Microsoft DirectX 9.0

Step 6: Retrieving Data from the Keyboard

After a device is acquired, your application can start retrieving data from it. The simplest way to do this is to call the IDirectInputDevice8::GetDeviceState method, which takes a snapshot of the device's state at the time of the call.

The IDirectInputDevice8::GetDeviceState method accepts two parameters: the size of a buffer to be filled with device state data, and a pointer to that buffer. For keyboards, always declare a buffer of 256 unsigned bytes.

The following sample attempts to retrieve the state of the keyboard. If this fails, it calls an application-defined sample function to deallocate existing Microsoft?DirectInput?objects, if any. For more information, see Sample Function 2: DI_Term.

After retrieving the keyboard's current state, your application can respond to specific keys that were pressed down at the time of the call. Each element in the buffer represents a key. If an element's high bit is 1, the key was down at the moment of the call; otherwise, the key was up. To check the state of a given key, use the DirectInput?A HREF="../../ref/consts/keyboard_device_constants.htm">Keyboard Device to index the buffer for a given key.

The following skeleton function, called from the main loop of a hypothetical spaceship game, uses the IDirectInputDevice8::GetDeviceState method to poll the keyboard. It then checks to see if the LEFT ARROW, RIGHT ARROW, UP ARROW or DOWN ARROW keys were pressed when the device state was retrieved. This is accomplished with the KEYDOWN macro defined in the body of the function. The macro accepts a buffer's variable name and an index value, and then checks the byte at the specified index to see if the high bit is set and returns TRUE if it is.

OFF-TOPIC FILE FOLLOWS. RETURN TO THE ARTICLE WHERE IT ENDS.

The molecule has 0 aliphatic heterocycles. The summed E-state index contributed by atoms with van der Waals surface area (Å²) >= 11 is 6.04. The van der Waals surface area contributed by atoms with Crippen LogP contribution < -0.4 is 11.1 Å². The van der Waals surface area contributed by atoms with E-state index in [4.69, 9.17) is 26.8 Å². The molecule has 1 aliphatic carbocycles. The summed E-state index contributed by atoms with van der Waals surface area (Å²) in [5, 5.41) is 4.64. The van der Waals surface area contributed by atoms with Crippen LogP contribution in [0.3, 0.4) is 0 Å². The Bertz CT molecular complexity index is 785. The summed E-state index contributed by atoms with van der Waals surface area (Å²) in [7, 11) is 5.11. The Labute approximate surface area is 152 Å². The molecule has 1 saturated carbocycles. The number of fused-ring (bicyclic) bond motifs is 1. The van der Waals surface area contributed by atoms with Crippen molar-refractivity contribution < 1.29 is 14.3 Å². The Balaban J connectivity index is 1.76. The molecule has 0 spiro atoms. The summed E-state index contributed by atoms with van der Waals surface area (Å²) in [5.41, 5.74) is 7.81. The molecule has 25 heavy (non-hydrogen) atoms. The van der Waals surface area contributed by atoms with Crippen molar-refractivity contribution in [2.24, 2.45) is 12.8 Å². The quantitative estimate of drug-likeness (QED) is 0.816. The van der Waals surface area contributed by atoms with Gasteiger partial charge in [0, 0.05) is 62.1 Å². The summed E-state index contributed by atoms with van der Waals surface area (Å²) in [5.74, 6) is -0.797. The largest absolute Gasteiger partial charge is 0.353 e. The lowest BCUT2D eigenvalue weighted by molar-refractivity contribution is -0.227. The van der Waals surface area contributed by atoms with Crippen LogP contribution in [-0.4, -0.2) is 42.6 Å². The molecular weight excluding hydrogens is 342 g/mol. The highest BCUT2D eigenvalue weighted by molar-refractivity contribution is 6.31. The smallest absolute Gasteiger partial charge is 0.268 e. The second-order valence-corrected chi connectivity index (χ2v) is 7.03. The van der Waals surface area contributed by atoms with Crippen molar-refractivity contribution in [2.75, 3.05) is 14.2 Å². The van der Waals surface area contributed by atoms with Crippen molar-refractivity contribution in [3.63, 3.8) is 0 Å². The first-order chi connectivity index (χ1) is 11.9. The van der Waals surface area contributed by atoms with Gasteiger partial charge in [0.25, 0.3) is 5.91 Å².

void WINAPI ProcessKBInput() 
    #define KEYDOWN(name, key) (name[key] & 0x80) 

 	char     buffer[256]; 
	HRESULT  hr; 

    hr = g_lpDIDevice->GetDeviceState(sizeof(buffer),(LPVOID)&buffer); 
	if FAILED(hr) 
		// If it failed, the device has probably been lost. 
		// Check for (hr == DIERR_INPUTLOST) 
		// and attempt to reacquire it here. 

 	// Turn the spaceship right or left 
    if (KEYDOWN(buffer, DIK_RIGHT)); 
		// Turn right. 
	else if(KEYDOWN(buffer, DIK_LEFT)); 
		// Turn left. 

 	// Thrust or stop the spaceship 
	if (KEYDOWN(buffer, DIK_UP)) ; 
		// Move the spaceship forward. 
	else if (KEYDOWN(buffer, DIK_DOWN)); 
		// Stop the spaceship. 

Now that your application can retrieve data from the keyboard, go to Step 7: Closing Down the DirectInput System.

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